Monday, July 06, 2009

It Won't Be the First Time I've Been Called A Heretic

This afternoon, driving back from some programming in a nearby community, I listened to "Talk of the Nation" on NPR.  The discussion centered around J.D. Salinger's "The Catcher in the Rye" and a "sequel" by another author, the publication of which has been blocked by a court order initiated by Salinger.  The judge apparently agreed with the author that Salinger not only has rights to the book, but also to the insanely popular narrator Holden Caulfield.

It's an interesting case.  I suspect that the author of this "sequel" is some super-fan who thinks he understands Holden, and Salinger, enough to fancy this an homage.  I am doubtful that this is the case, frankly, because even as a superfan of several series of books, I've never actually tried to publish any tripe I may or may not have written in response to various books.  

But here's the thing, and I confess this aware that I'm about to commit literary heresy (and may imperil my future ability to get anything else published): I loathed Holden Caulfield.  I found him snobby and entitled, and found his so-called "idealism" a thin mask for his elitism.  He reminds me of what a seminary professor once said, that "despair is the privilege of the wealthy."  It's a broad brush, I'll admit, but in this case I think it applies to Mr. Caulfield.  I simply never had patience for him when I read the book as a teen, and I certainly did not understand why others would have been so connected to him.  With the self-righteousness of the poor, I felt like he was an ungrateful little brat who did not appreciate all the advantages his parents gave him.  There, I finally said it!

Reading the book in my early twenties, I thought I identified some clear signs of depression in Holden's character, which made me marginally more sympathetic to him.  I pitied him, rather than loathed him.  But when I hear the kind of hero-worship I heard expressed on NPR, it makes me angry at Holden all over again.  

I admit that what I remember of the book is itself well-written, and for that I certainly admire Mr. Salinger.  But the over-identification that so many have with Holden Caulfield just baffles and, I must admit, also angers me a little.  Now, I obviously wanted to understand the love of this young man, because I reread the book when I didn't have to.  And now I'm wondering if I should give it another shot.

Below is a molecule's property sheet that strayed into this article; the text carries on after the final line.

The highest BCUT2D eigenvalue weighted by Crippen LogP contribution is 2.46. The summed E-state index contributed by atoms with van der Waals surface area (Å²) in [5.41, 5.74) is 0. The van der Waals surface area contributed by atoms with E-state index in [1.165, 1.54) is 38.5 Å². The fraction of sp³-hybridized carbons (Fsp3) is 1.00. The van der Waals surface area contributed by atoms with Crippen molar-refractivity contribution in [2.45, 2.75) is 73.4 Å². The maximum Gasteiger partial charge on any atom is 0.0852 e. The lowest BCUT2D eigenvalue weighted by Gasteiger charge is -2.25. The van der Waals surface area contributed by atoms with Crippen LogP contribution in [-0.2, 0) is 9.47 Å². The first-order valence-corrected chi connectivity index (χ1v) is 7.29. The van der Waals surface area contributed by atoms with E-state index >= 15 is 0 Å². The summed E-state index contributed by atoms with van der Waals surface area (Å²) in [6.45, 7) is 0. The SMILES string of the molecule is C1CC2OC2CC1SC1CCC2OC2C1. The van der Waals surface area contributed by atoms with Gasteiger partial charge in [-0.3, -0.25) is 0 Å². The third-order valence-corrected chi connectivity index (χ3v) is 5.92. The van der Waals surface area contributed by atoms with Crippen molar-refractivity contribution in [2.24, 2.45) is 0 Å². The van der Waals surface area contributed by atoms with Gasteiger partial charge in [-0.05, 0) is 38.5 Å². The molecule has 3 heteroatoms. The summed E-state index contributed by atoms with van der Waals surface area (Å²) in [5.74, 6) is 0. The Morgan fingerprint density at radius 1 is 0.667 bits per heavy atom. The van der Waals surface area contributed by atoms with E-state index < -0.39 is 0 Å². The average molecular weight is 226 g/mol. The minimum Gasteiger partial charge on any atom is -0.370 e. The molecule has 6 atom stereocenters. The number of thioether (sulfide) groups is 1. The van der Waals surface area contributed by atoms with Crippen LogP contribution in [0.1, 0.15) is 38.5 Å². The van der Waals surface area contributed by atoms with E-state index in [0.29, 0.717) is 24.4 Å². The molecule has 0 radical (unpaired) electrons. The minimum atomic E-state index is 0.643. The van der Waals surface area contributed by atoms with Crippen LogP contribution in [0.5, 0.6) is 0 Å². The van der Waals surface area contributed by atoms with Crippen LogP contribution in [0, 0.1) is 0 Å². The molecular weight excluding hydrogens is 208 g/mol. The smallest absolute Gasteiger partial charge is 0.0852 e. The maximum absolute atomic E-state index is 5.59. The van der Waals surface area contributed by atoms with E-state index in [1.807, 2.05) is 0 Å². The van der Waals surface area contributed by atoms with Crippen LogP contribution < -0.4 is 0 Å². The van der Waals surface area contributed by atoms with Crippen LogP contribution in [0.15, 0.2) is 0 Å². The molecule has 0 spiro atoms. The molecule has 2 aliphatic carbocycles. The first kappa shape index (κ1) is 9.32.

So I ask you, dear readers: should I read it again?  Will I appreciate Holden Caulfield more?  Will my appreciation for Salinger's deft use of language override my annoyance at Holden's thoughts and actions?  Or will my superior loathing continue unabated, confirming my prejudice?  Share your advice - and your thoughts about Holden Caulfield, "The Catcher in the Rye," and J.D. Salinger - in the comments.  I promise I won't hold any of your beliefs against you.  :)


Hannah said...

I've also been wondering if I should read it again. As a depressed - or, as it turns out - undignosed bipolar teen I identified with Holden. I wonder what I would think of him now as an adult. If you read it again please let us know!

LiturgyGeek said...

Hannah, I appreciate your comment, as you are the first I know who has connected their identification with Holden to depression/BPD. That's an identification that actually makes a great deal of sense to me; though I have not struggled with depression/BPD, my first husband did (and does), so I am familiar with some of the struggles.

I am leaning toward reading it again, so I will keep you posted. And can I also say that it's just a delight to be getting to know you between this blog and Jocelyn's? You are wise and full of good snark.

Hannah said...

Well, thank you! I think that is the nicest thing anyone has ever said about me.

It is a delight for me to read your thoughts, your blog is often a moment of calm in my chaotic day.
And as the wife and granddaughter of Iowans I just can't resist an Iowan.

Lucky Fresh said...

I only read it the first time, 'cause I didn't like him either. There are enough whiny people in real life, yo.

Oooh, but just read the comments. Don't mean any disrespect to anyone. Would be interesting to see what Hannah (and LG) thinks of him now. I might like him better than I did then. I think I was in high school when I read it.